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Journal of Oncology
Volume 2015 (2015), Article ID 809835, 11 pages
Review Article

Role of Rebiopsy in Relapsed Non-Small Cell Lung Cancer for Directing Oncology Treatments

Clinical Cancer Research Center, Vaasa Oncology Clinic, Turku University, Hietalahdenkatu 2-4, 65100 Vaasa, Finland

Received 29 September 2014; Revised 5 January 2015; Accepted 5 January 2015

Academic Editor: James L. Mulshine

Copyright © 2015 Antti P. Jekunen. This is an open access article distributed under the Creative Commons Attribution License, which permits unrestricted use, distribution, and reproduction in any medium, provided the original work is properly cited.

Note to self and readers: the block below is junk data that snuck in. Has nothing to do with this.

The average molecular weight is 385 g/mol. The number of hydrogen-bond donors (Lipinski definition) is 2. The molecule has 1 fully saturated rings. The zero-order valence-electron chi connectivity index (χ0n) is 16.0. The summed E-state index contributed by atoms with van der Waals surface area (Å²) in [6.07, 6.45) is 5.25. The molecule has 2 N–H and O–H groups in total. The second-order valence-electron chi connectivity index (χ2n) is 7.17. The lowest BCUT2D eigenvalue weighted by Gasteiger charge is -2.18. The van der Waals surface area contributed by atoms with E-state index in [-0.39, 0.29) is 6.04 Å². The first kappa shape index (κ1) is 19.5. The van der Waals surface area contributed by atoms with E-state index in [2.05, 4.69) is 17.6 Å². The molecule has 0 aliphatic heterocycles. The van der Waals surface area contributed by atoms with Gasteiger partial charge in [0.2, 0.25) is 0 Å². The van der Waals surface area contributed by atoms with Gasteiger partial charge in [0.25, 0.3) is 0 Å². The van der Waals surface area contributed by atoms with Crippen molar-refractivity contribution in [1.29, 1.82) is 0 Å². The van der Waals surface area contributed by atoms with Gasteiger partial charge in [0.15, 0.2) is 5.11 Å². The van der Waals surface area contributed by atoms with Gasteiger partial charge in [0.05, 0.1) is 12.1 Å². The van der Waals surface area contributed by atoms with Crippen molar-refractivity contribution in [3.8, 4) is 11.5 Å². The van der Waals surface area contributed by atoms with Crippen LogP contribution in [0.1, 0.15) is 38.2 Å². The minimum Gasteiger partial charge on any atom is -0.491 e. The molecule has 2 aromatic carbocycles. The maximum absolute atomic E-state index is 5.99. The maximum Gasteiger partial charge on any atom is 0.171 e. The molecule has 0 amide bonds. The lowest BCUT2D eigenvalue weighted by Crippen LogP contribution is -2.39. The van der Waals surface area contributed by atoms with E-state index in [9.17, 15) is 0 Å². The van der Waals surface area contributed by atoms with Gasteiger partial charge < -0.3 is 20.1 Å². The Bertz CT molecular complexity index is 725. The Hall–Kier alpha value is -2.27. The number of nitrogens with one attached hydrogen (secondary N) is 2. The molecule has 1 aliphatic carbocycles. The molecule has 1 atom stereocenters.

Background. Currently, few rebiopsies are performed in relapses of advanced non-small cell lung cancer. They are not customary in clinical practice of lung cancer. However, it is not possible to properly target treatments in cases of relapse without knowing the nature of new lesions. Design. This paper comprehensively summarizes the available literature about rebiopsy and broadly discusses the importance of rebiopsy in advanced non-small cell lung cancer. Results. Altogether 560 abstracts were used as material for further analysis. 19 articles were about clinical rebiopsy in lung cancer and were reviewed in detailed manner. Conclusions. This review shows that rebiopsy is feasible in non-small cell lung cancer, and success rates can be high if rebiopsy is accompanied by adequate evaluation before biopsy. Its use may resolve the difficulties in sampling bias and detecting changes in cancer characteristics. In cases where treatment was selected based on tissue characteristics that then change, the treatment selection process must be repeated while considering new characteristics of the tumor. Rebiopsy may be used to predict therapeutic resistance and consequently redirect targeted therapies. Such knowledge may resolve the difficulties in sampling bias and also in selecting preexisting clones or formulating drug-resistant ones. Rebiopsy should be performed more often in non-small cell lung cancer.